Sahure

Written by Felgr Pavel on .

Sahure

Sahure was a son of Userkaf and likely Khentkaus I. It was the first case in Egypt history, when a Pharaoh married his mother (these marriages between relatives were very frequent under Ptolemaic dynasty rule).

Sahure consolidated the inner conditions in Egypt and made the state administration more effective. He did crusades, especially into Libya, Sinai and Nubia - the purpose was to get slaves, mines, livestock and even beauties for the royal harem. Under his rule copper ore and turquoise were mined in Wadi Maghareh on Sinai, diorite in mines in Abu Simbel, cedarwood was imported from Byblos and he even sent an expedition into mysterious Land of Punt.

Sahure founded a royal necropolis at Abusir, where he built a pyramidal complex near by Userkaf's Sun temple. The rich embossed decoration of this complex is the top of embossed art in Old Kingdom. We know from contemporary written sources, that Sahure built a sun temple as well, but it wasn't found yet.

Sahure

Sahure

Message from the Nile

  • History of Czech institution of egyptology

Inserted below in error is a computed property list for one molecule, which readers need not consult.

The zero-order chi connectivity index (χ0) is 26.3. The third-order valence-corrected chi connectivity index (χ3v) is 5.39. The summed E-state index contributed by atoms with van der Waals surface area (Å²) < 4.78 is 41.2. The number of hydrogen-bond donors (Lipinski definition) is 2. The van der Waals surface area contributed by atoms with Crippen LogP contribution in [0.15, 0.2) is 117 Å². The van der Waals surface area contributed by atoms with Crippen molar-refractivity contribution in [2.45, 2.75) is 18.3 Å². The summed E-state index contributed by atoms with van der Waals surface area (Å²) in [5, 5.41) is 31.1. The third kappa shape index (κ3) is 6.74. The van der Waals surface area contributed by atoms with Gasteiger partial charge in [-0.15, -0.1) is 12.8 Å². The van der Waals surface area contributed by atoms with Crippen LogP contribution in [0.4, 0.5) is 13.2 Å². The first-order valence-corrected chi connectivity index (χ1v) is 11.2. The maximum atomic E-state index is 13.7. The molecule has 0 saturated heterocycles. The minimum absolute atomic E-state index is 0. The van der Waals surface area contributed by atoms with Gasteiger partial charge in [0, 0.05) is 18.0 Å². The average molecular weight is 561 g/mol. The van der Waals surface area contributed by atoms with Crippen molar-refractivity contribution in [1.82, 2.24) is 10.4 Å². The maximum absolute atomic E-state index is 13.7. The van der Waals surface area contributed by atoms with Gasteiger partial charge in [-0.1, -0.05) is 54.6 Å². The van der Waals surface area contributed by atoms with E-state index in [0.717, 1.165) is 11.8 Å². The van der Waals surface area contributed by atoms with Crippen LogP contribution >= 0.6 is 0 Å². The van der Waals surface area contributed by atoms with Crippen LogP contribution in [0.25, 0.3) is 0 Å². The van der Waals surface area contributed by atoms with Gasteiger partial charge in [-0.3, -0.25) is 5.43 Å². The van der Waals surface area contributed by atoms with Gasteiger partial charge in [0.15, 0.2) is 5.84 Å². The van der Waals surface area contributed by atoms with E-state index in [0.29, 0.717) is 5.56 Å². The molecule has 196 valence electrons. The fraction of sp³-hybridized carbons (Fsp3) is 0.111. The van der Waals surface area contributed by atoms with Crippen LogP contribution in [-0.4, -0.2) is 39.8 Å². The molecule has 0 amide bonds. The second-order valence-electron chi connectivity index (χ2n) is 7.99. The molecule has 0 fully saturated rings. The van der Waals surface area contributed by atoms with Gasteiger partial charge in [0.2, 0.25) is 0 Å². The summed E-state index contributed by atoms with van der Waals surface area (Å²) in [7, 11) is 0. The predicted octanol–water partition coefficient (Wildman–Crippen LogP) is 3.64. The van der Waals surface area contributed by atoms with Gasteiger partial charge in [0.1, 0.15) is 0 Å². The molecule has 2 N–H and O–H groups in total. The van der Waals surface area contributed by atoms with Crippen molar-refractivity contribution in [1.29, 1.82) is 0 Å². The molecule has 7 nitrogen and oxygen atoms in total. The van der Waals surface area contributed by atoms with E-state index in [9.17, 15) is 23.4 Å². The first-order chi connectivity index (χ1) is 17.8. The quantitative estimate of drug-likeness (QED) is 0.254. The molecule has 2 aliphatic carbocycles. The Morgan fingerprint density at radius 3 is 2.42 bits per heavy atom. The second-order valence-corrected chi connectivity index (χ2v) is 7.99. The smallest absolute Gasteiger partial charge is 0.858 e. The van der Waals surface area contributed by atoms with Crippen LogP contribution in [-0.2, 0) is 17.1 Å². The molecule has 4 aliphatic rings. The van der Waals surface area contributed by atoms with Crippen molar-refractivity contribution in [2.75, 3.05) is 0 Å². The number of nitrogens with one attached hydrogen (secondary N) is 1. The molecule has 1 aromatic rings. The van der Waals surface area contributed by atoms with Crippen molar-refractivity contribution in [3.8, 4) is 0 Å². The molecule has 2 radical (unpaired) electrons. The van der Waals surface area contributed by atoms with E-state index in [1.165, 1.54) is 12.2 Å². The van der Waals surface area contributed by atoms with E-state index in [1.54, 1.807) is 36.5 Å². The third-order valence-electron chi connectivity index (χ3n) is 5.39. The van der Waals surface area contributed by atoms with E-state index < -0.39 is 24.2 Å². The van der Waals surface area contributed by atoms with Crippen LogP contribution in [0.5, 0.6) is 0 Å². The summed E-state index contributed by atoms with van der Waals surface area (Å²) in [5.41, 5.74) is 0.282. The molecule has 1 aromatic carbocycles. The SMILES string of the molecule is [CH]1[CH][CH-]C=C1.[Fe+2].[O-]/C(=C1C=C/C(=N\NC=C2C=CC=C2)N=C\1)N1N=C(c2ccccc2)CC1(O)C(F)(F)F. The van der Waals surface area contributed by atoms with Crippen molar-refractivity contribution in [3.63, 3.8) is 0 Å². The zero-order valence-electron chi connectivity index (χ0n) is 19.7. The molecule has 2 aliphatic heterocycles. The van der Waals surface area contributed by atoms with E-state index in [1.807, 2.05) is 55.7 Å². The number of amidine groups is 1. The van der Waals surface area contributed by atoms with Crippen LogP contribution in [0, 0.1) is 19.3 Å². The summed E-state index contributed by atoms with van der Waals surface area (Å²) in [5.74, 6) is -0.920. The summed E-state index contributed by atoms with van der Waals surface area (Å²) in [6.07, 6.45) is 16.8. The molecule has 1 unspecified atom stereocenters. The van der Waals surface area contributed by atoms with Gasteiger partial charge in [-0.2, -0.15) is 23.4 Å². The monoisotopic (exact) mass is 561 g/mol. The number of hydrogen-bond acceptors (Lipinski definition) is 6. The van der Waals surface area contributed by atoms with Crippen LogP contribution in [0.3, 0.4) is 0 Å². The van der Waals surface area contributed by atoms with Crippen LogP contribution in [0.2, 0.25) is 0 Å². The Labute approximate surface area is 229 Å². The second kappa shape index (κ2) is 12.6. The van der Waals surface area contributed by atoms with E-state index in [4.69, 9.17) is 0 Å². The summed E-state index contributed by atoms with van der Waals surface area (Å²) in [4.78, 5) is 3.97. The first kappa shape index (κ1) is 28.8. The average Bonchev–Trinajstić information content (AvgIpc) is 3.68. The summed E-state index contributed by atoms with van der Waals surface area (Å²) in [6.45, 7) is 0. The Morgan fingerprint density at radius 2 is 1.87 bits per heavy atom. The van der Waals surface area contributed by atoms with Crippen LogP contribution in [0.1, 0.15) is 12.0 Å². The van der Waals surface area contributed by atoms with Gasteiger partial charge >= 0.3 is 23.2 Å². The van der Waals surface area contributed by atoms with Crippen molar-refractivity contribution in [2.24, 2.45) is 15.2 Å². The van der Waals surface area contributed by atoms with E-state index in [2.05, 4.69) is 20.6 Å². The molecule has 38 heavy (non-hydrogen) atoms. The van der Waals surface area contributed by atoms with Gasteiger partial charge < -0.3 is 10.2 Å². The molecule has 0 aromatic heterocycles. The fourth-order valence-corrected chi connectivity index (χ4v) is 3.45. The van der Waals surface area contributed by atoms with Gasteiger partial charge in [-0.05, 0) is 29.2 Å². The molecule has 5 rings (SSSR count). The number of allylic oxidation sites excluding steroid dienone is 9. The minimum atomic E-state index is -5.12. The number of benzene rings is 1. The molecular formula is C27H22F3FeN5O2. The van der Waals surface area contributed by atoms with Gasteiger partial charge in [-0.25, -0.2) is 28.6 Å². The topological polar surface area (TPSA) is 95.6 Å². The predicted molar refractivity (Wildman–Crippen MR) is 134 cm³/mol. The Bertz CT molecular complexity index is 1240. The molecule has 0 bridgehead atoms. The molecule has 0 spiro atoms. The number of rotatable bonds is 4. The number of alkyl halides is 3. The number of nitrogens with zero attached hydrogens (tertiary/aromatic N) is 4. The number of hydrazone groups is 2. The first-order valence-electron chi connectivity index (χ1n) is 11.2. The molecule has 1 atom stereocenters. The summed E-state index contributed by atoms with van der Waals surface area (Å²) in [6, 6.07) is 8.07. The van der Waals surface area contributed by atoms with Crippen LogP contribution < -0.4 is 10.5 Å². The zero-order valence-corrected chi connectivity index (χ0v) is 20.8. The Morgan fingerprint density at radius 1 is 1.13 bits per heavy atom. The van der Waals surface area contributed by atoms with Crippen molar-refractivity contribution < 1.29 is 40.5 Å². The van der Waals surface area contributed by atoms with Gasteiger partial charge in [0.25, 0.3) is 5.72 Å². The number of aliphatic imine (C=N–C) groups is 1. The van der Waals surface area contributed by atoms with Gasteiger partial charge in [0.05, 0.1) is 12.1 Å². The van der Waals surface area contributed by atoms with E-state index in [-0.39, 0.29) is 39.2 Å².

The Czech egyptology founder is Frantisek Lexa, the author of up to now evaluated work about ancient Egypt magic and Demotic grammar. Seminar for egyptology started thanks to him in Faculty of Philosophy and Arts of Charles University in Prague in 1925. Two years later Lexa became the first regular professor of egyptology in then Czechoslovakia.

  • Abusir - outstation of Czech egyptology expedition

    Abusir is an archaeological locality in Egypt named after nearby recent village Abusir. It is situated on western Nile bank on the edge of Libyan tableland approximately 20 kilometers to the south-west of Cairo. The name of this locality is derived from ancient Egypt god Osiris, from Per Usir (Busiris), "(cult) place of Osiris" (Busiris in Greek).

  • Researches in Western desert

    Czech egyptology is successful in researching not only on pyramidal fields in Abusir recently, but also in supporting and organizing smaller expeditions into egyptian Western desert. Czech expedition has been working even in slowly evanescent oasis El-Hajez since 2003, which is situated about 400 km to the south-west from Cairo.

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